St. Thomas the Apostle of Brazil – Francis X. Clooney, SJ

Fr. Francis Clooney, SJJesuit Francis X. Clooney, professor of Hinduism at the Harvard Divinity School. writes in his essay on Christian missionaries:

If, as Xavier found, non-Christian peoples were not entirely bereft of God’s wisdom and inklings of revealed truth, the cause of this knowledge had to be explained, and later generations spent a good deal of time reflecting on the matter. There were numerous theories early on among the missionary scholars. For example, Antonio Ruiz de Montoya, writing in Peru in the mid-seventeenth century, thought that since God would not have overlooked the Americas for fifteen hundred years, and since among the twelve apostles St. Thomas was known for his mission to the “most abject people in the world, blacks and Indians,” it was only reasonable to conclude that St. Thomas had preached throughout the Americas: “He began in Brazil—either reaching it by natural means on Roman ships, which some maintain were in communication with America from the coast of Africa, or else, as may be thought closer to the truth, being transported there by God miraculously. He passed to Paraguay, and from there to the Peruvians.”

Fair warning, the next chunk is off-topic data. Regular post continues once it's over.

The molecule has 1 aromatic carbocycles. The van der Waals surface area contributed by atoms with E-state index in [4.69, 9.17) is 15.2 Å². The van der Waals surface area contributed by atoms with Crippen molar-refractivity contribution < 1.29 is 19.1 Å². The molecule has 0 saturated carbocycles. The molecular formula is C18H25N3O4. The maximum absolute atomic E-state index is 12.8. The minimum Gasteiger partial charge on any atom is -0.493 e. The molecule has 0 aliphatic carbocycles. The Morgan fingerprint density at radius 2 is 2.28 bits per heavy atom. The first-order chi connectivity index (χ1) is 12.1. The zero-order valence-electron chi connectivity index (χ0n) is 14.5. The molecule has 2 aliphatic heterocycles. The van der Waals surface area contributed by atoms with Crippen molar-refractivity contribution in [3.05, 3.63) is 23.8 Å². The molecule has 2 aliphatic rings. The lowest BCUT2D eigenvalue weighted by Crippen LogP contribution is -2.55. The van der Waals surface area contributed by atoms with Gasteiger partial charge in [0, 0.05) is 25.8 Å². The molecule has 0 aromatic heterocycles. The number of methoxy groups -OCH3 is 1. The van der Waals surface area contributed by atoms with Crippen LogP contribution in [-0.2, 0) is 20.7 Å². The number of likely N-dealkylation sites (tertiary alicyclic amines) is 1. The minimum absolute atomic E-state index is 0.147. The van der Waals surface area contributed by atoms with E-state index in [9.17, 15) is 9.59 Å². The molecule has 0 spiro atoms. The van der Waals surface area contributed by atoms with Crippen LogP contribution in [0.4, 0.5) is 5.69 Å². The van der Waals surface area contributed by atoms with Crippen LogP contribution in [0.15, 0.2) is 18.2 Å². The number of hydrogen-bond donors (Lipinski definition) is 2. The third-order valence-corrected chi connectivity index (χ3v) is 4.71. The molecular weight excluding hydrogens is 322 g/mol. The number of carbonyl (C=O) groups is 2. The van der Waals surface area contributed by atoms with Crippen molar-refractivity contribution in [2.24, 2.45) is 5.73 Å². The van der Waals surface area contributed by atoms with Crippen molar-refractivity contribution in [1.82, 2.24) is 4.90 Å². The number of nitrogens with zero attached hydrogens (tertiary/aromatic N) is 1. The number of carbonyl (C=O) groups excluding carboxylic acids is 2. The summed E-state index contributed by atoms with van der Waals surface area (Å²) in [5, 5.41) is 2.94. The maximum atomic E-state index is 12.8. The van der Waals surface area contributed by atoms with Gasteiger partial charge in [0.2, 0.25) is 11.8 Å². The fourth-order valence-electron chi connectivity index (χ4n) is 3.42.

Fr. Antonio Ruiz de Montoya, SJRuiz de Montoya reported that St. Thomas even predicted the arrival of later missionaries, including the Jesuits themselves: “[Thomas] had prophesied in the eastern Indies that his preaching of the gospel would be revived, saying: ‘When the sea reaches this rock, by divine ordinance white men will come from far-off lands to preach the doctrine that I am now teaching you and to revive the memory of it.'” Similarly, the saint prophesied in nearly identical words the coming of the Society’s members into the regions of Paraguay about which I speak: “You will forget what I preach to you, but when priests who are my successors come carrying crosses as I do, then you will hear once more the same doctrine that I am teaching you.”


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